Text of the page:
Oral History Interpretation and Documentation Program in Tanzania – Signing up for the Oral History Interpretation and Documentation Program in Tanzania, I didn’t know what to expect, but I knew that it was something I wanted to do, needed to do.
History is important, because it teaches us so much about the past, and gives lessons for the future. Coming from a Caribbean country, I understand the importance of preserving Oral History and Traditions, so yes, this trip was a MUST. I was also seeking personal answers for myself.
Tanzania has taught me so much, in so many areas. I’ve re-learned a part of my history and added to that knowledge with new stories, ideas, a new way of being. I’ve worked in my group and along with the locals and have gained skills in documentation, of working on the ground and being able to problem solve quickly and efficiently.
From a missed flight at Toronto airport, to an unplanned trip to London and then arriving in Arusha, I’ve seen my teammates grow and learn. We’ve been through a few ‘unexpected events’, but team spirit has always been high, through sickness, tiredness and uncertainty. Our two major stops – Arusha and Mikumi.
In Arusha, we were greeted by the students who welcomed us with cool local drinks, a lovely lunch and an impressive performance. We shared the student quarters and interacted with them daily, we even participated in a dance performance. This created an instant bond and sense of camaraderie. We visited many tribes, some in local environments. One of the most memorable for me was my interview with Mama. Soon it was time for goodbyes amid many hugs and tears.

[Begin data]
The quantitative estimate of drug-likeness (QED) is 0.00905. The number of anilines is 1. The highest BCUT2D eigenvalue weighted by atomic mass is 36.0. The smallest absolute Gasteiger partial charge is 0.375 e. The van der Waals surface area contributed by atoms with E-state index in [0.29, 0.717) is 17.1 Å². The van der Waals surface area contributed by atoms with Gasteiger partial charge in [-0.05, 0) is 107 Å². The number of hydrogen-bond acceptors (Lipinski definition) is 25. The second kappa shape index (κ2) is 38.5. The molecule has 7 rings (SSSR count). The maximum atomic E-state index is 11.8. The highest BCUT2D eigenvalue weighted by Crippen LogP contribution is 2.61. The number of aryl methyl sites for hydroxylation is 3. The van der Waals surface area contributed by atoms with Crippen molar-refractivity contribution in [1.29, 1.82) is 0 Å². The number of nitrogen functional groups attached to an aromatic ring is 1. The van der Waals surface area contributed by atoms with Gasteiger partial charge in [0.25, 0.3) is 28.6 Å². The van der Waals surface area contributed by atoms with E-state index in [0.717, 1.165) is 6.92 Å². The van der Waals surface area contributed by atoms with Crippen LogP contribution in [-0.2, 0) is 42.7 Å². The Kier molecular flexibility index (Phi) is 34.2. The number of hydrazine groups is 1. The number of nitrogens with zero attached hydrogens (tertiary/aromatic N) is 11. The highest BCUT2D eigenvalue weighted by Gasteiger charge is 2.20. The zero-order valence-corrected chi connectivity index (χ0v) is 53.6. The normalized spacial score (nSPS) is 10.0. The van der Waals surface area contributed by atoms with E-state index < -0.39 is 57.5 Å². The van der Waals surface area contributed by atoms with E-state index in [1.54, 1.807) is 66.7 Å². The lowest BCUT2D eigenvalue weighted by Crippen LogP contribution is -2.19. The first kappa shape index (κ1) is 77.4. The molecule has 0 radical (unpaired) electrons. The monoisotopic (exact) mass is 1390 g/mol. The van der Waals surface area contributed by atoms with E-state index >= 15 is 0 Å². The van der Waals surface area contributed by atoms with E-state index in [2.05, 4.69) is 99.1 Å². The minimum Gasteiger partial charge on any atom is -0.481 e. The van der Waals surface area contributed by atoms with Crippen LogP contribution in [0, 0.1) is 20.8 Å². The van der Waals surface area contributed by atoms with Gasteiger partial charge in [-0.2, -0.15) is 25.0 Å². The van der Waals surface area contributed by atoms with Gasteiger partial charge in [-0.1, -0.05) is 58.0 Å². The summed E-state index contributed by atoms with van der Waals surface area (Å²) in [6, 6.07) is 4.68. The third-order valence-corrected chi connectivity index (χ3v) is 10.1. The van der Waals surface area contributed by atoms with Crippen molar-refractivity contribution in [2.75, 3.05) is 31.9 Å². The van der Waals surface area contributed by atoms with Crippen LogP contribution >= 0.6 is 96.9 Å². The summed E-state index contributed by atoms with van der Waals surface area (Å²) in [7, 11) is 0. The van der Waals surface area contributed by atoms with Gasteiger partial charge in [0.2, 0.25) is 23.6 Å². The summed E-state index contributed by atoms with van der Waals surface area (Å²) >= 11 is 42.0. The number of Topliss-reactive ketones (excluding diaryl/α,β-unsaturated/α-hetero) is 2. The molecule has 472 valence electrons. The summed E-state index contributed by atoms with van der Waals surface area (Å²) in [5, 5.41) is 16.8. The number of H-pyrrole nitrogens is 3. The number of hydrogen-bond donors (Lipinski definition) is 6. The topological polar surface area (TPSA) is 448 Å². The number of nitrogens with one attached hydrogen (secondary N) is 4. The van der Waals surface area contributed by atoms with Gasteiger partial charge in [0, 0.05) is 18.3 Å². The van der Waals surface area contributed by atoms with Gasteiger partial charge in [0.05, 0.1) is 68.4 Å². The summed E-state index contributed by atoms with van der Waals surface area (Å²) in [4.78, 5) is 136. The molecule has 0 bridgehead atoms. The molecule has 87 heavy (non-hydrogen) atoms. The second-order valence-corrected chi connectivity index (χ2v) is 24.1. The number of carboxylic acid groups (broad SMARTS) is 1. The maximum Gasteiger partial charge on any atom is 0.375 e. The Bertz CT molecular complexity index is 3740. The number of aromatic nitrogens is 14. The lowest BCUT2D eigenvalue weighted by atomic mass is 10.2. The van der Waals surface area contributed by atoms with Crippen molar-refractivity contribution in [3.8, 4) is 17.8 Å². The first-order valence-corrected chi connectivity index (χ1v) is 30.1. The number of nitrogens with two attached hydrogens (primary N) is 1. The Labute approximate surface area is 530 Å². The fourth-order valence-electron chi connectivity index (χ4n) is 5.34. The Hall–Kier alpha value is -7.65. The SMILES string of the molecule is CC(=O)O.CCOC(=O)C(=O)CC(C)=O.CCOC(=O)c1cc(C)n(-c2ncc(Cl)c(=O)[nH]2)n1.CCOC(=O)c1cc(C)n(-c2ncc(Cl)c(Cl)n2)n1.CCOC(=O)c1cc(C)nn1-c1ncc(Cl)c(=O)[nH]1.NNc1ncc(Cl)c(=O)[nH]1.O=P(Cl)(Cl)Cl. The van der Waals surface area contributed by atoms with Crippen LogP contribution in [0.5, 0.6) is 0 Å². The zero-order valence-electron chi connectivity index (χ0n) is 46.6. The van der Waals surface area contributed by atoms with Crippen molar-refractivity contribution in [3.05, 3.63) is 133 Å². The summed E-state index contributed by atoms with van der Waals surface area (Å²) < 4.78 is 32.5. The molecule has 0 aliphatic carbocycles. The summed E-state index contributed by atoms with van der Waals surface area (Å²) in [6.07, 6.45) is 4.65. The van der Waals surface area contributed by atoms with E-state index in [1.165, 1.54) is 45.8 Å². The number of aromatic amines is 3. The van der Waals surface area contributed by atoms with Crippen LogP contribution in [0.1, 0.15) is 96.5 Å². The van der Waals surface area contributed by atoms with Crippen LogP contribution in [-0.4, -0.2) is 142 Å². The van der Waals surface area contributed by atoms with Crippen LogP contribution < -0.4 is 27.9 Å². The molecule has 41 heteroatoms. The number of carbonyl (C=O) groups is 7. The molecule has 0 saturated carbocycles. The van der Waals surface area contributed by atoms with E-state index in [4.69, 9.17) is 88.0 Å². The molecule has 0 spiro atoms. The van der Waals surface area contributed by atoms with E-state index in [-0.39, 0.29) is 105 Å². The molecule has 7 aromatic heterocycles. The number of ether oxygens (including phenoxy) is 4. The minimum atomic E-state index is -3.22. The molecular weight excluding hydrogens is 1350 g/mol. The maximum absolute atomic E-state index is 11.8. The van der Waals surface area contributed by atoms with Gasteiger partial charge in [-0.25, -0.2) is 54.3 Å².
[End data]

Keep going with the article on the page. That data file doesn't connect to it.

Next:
Mikumi, was just as great with a different ‘vibe’. Somehow, I felt closer to the earth, and I think it had a lot to do with the wide-open spaces and the mountains in the background.
We interviewed students as well as people in the village. In Arusha, we took many buses, here the locations were closer and many days we opted to walk as opposed to bussing.
My most memorable experience here was the interview with the students in Saronga’s classroom. We set-up our equipment all the while explaining what we were doing and giving students a chance to test gear and get a better understanding of what we were doing. Then, it was interview time. The students also had a chance to interview themselves. This was a full circle moment for me.
For the complete details, check out my blog link below.
Screen Arts Student
NSCC Waterfront Campus